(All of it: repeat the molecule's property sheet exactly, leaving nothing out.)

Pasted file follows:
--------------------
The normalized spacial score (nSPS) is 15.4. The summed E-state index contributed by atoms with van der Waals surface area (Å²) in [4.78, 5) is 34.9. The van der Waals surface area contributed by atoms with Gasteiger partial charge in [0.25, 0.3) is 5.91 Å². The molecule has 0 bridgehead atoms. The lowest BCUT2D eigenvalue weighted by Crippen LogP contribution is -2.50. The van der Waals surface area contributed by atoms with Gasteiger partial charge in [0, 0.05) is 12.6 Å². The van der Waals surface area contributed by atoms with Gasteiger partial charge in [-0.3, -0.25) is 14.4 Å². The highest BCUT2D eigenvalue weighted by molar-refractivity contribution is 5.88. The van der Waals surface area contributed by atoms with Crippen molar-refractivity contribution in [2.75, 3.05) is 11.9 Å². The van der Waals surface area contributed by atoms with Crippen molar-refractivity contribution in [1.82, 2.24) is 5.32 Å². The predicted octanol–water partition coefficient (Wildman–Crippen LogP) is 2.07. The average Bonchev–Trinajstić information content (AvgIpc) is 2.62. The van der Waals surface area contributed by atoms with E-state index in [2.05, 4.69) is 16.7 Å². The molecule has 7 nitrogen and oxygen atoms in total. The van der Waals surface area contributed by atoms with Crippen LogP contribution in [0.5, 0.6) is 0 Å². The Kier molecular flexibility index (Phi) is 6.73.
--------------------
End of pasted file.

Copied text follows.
The normalized spacial score (nSPS) is 15.4. The summed E-state index contributed by atoms with van der Waals surface area (Å²) in [4.78, 5) is 34.9. The van der Waals surface area contributed by atoms with Gasteiger partial charge in [0.25, 0.3) is 5.91 Å². The molecule has 0 bridgehead atoms. The lowest BCUT2D eigenvalue weighted by Crippen LogP contribution is -2.50. The van der Waals surface area contributed by atoms with Gasteiger partial charge in [0, 0.05) is 12.6 Å². The van der Waals surface area contributed by atoms with Gasteiger partial charge in [-0.3, -0.25) is 14.4 Å². The highest BCUT2D eigenvalue weighted by molar-refractivity contribution is 5.88. The van der Waals surface area contributed by atoms with Crippen molar-refractivity contribution in [2.75, 3.05) is 11.9 Å². The van der Waals surface area contributed by atoms with Crippen molar-refractivity contribution in [1.82, 2.24) is 5.32 Å². The predicted octanol–water partition coefficient (Wildman–Crippen LogP) is 2.07. The average Bonchev–Trinajstić information content (AvgIpc) is 2.62. The van der Waals surface area contributed by atoms with E-state index in [2.05, 4.69) is 16.7 Å². The molecule has 7 nitrogen and oxygen atoms in total. The van der Waals surface area contributed by atoms with Crippen LogP contribution in [0.5, 0.6) is 0 Å². The Kier molecular flexibility index (Phi) is 6.73.